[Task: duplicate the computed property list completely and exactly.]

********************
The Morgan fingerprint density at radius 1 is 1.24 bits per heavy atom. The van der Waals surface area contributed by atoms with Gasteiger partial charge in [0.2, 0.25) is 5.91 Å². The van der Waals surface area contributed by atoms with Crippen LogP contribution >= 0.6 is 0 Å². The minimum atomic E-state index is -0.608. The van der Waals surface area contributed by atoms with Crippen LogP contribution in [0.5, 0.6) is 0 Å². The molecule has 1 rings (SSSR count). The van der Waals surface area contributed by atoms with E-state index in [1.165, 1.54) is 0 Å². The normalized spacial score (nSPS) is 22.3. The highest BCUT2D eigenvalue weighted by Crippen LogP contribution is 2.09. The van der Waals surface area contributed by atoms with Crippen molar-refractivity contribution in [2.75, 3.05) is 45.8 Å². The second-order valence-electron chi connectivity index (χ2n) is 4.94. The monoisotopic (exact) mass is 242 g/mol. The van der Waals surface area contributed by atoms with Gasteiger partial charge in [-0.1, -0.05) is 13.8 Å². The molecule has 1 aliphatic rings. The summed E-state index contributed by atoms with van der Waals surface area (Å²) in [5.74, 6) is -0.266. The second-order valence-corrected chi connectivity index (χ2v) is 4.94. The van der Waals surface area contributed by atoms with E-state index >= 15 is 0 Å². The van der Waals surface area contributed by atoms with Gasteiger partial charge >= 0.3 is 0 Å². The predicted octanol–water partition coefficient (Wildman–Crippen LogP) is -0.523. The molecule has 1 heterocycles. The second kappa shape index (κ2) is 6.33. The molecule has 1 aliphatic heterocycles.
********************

The Morgan fingerprint density at radius 1 is 1.24 bits per heavy atom. The van der Waals surface area contributed by atoms with Gasteiger partial charge in [0.2, 0.25) is 5.91 Å². The van der Waals surface area contributed by atoms with Crippen LogP contribution >= 0.6 is 0 Å². The minimum atomic E-state index is -0.608. The van der Waals surface area contributed by atoms with Crippen LogP contribution in [0.5, 0.6) is 0 Å². The molecule has 1 rings (SSSR count). The van der Waals surface area contributed by atoms with E-state index in [1.165, 1.54) is 0 Å². The normalized spacial score (nSPS) is 22.3. The highest BCUT2D eigenvalue weighted by Crippen LogP contribution is 2.09. The van der Waals surface area contributed by atoms with Crippen molar-refractivity contribution in [2.75, 3.05) is 45.8 Å². The second-order valence-electron chi connectivity index (χ2n) is 4.94. The monoisotopic (exact) mass is 242 g/mol. The van der Waals surface area contributed by atoms with Gasteiger partial charge in [-0.1, -0.05) is 13.8 Å². The molecule has 1 aliphatic rings. The summed E-state index contributed by atoms with van der Waals surface area (Å²) in [5.74, 6) is -0.266. The second-order valence-corrected chi connectivity index (χ2v) is 4.94. The van der Waals surface area contributed by atoms with E-state index >= 15 is 0 Å². The van der Waals surface area contributed by atoms with Gasteiger partial charge >= 0.3 is 0 Å². The predicted octanol–water partition coefficient (Wildman–Crippen LogP) is -0.523. The molecule has 1 heterocycles. The second kappa shape index (κ2) is 6.33. The molecule has 1 aliphatic heterocycles.